- The removal of Permanent Generation (PermGen) space.
As described in , proper monitoring and tuning of the Metaspace is still required in order to limit the frequency or delay of metaspace garbage collections. In this article, we will show how to achieve that.
When space (either PermGen or Metaspace) is filled up, class need to be unloaded. In the PermGen era, when PermGen is filled up, a Garbage Collection (or GC) would occur and unload classes. Without PermGen, we still need to have some way to know when to do a GC to unload classes. This is when
comes into play. When the amount of space used for classes reaching MetaspaceSize, a GC is done to see if there are classes to be unloaded. If you know that you are going to have lots of classes loaded and use more than 20M (this is the default value for my platform) class data, increasing MetaspaceSize can delay the GC's that are done to check for class unloading. During your upgrade from JDK 7 to 8, as a first estimate, you can use the old value of PermSize to be your new MetaspaceSize. You can also read  for more details.
Since Metaspace uses native memory, class metadata allocation theoretically is limited by amount of available native memory (capacity will of course depend if you use a 32-bit JVM vs. 64-bit along with OS virtual memory availability). However, if you want to limit the amount of native memory used for class metadata, you can set:
-XX:MaxMetaspaceSize=<size>which can restrict the extension of metaspace to the maximum at runtime.
How Many Classes Are Loaded?
There are multiple way[6,7] to find out how many classes are loaded and how much space they would take. Here we introduce one way of finding that information.
jps is a Java tool that you can use to list the instrumented HotSpot Java Virtual Machines (JVMs) on the target system. For example, here are the list of JVMs that are running on our Linux.
$ jps -l 32520 weblogic.Server 8936 weblogic.Server 11598 weblogic.Server 32646 weblogic.Server 7591 weblogic.Server 27429 weblogic.Server
To gather class information, you can use jstat tool which displays performance statistics for an instrumented HotSpot Java virtual machine (JVM). For example, jstat has attached to process 27429 and displayed the statistics on the behavior of the class loader as below:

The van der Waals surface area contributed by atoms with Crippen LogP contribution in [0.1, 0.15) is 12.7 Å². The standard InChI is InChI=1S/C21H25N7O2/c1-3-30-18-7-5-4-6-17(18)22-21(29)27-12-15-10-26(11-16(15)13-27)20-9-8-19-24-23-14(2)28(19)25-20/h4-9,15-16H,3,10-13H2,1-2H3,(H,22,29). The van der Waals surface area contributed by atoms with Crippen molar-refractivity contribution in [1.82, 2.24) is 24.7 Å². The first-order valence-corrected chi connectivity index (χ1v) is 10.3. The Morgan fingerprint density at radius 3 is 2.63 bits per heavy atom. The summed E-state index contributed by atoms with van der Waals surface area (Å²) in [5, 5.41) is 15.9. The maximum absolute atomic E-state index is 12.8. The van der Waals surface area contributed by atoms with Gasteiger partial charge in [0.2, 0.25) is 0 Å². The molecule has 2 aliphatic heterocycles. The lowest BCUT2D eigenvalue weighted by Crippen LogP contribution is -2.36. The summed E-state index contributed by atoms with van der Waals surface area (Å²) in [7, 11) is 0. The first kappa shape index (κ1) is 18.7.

$ jstat -class 27429 1000 6 Loaded Bytes Unloaded Bytes Time 46167 98340.6 406 1494.6 54.22 46167 98340.6 406 1494.6 54.22 46167 98340.6 406 1494.6 54.22 46167 98340.6 406 1494.6 54.22 46167 98340.6 406 1494.6 54.22 46167 98340.6 406 1494.6 54.22
|Loaded||Number of classes loaded.|
|Bytes||Number of Kbytes loaded.|
|Unloaded||Number of classes unloaded.|
|Bytes||Number of Kbytes unloaded.|
|Time||Time spent performing class load and unload operations.|
From the above output, we know that 46167 classes were loaded and they have taken 96M. At the time of snapshots, HotSpot has also unloaded 406 classes from which 1.46 M were freed. Based on this information, you can then decide how to set your MetaspaceSize and MaxMetaspaceSize (not advised) as described above. However, be warned that once you have set MaxMetaspaceSize, you may still run into OOM error if metaspace cannot be extended further.
Some writings here are based on the feedback from Jon Masamitsu. However, the author would assume the full responsibility for the content himself.
- Java 7 features - PermGen removal
- 64-bit java.lang.OutOfMemoryError: PermGen space
- Java 8: From PermGen to Metaspace
- HotSpot: Understanding Metaspace in JDK 8
- Latest JDK 8 and JDK 7 available here
- JavaOne Wednesday: Permanent Generation Removal Overview
- jstat Tool: New Metaspace Statistics from -gc Option
- VM Class Loading
- Other JDK 8 articles on Xml and More
- Tuning that was great in old JRockit versions might not be so good anymore
- Trying to bring over each and every tuning option from a JR configuration to an HS one is probably a bad idea.
- Even when moving between major versions of the same JVM, we usually recommend going back to the default (just pick a collector and heap size) and then redoing any tuning work from scratch (if even necessary).